Chances are, if you’re even hospitalized, you won’t spend more than a few days as an inpatient. The fear of catching a serious hospital infection, a leading cause of death, is enough to make anyone want to limit their stay. So the chances of you exhausting your Medicare coverage during a hospital stay is remote. However, in the case you have a serious illness and require a long admission period, here’s how Medicare breaks things down.
If you’re enrolled in traditional Medicare (Parts A & B)
If you need to stay for a long period in the hospital for one spell of illness or injury, that’s known as a benefit period. Medicare will cover 100% of your in-hospital nursing and living costs for the first 60 days after you’ve met your deductible. For 2019 the Part A deductible is $1,364. For days 61 to 90, you’ll be required to pay a copay. For 2019 the co-pay is $341 per day. If you have a Medicare Supplement or Medigap (especially the top three I sell), those Part A deductibles and copays are covered by the supplement.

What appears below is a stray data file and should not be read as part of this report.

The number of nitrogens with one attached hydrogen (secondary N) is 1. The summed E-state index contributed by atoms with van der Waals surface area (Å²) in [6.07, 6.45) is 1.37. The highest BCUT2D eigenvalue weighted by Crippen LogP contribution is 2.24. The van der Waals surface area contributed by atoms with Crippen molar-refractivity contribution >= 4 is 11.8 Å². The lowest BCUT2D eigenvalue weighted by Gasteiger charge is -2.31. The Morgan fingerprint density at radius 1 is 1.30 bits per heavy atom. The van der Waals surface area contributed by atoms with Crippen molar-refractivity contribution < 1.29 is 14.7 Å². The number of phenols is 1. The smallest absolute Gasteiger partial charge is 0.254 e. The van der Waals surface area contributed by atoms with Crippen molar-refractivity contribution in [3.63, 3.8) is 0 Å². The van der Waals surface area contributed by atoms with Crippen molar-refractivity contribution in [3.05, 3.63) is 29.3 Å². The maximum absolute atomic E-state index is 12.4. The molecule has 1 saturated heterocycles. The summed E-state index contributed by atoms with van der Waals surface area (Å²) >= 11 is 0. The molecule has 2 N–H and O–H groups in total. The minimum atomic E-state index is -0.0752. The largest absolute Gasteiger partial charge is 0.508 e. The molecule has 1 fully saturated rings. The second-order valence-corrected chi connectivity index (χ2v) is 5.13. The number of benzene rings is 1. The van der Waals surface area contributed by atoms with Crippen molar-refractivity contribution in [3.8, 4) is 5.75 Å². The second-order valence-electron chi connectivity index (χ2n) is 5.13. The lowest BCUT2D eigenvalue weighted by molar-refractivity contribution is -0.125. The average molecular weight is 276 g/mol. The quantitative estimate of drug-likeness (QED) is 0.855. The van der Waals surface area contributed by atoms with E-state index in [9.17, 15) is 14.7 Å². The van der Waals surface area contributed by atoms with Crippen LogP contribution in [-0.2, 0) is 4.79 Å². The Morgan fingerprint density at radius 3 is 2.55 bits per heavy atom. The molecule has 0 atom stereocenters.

The above pertains to one per benefit period. There is no limit to the number of benefit periods you can have, provided that 60 days have elapsed between each one. If you require a stay in the hospital longer than 90 days in any one benefit period, you must either pay the full cost yourself or draw on up to 60 additional days for which you pay a daily copay. These 60 days are called lifetime reserve days. The copay for these days are $682 per day. You can use as many as you like or save some, however, once used, they’re gone forever.
It’s important to know that all Medicare Supplement Plans (Medigap) extend Part A hospital coverage for up to an additional 365 days in your lifetime after Medicare benefits have been exhausted. And again, most Medicare Supplement plans pay for the Part A hospital deductible as well.
A Medicare Supplement policy is vital to have. It can literally save you ten of thousands of dollars when considering the cost of a prolonged hospital stay without one.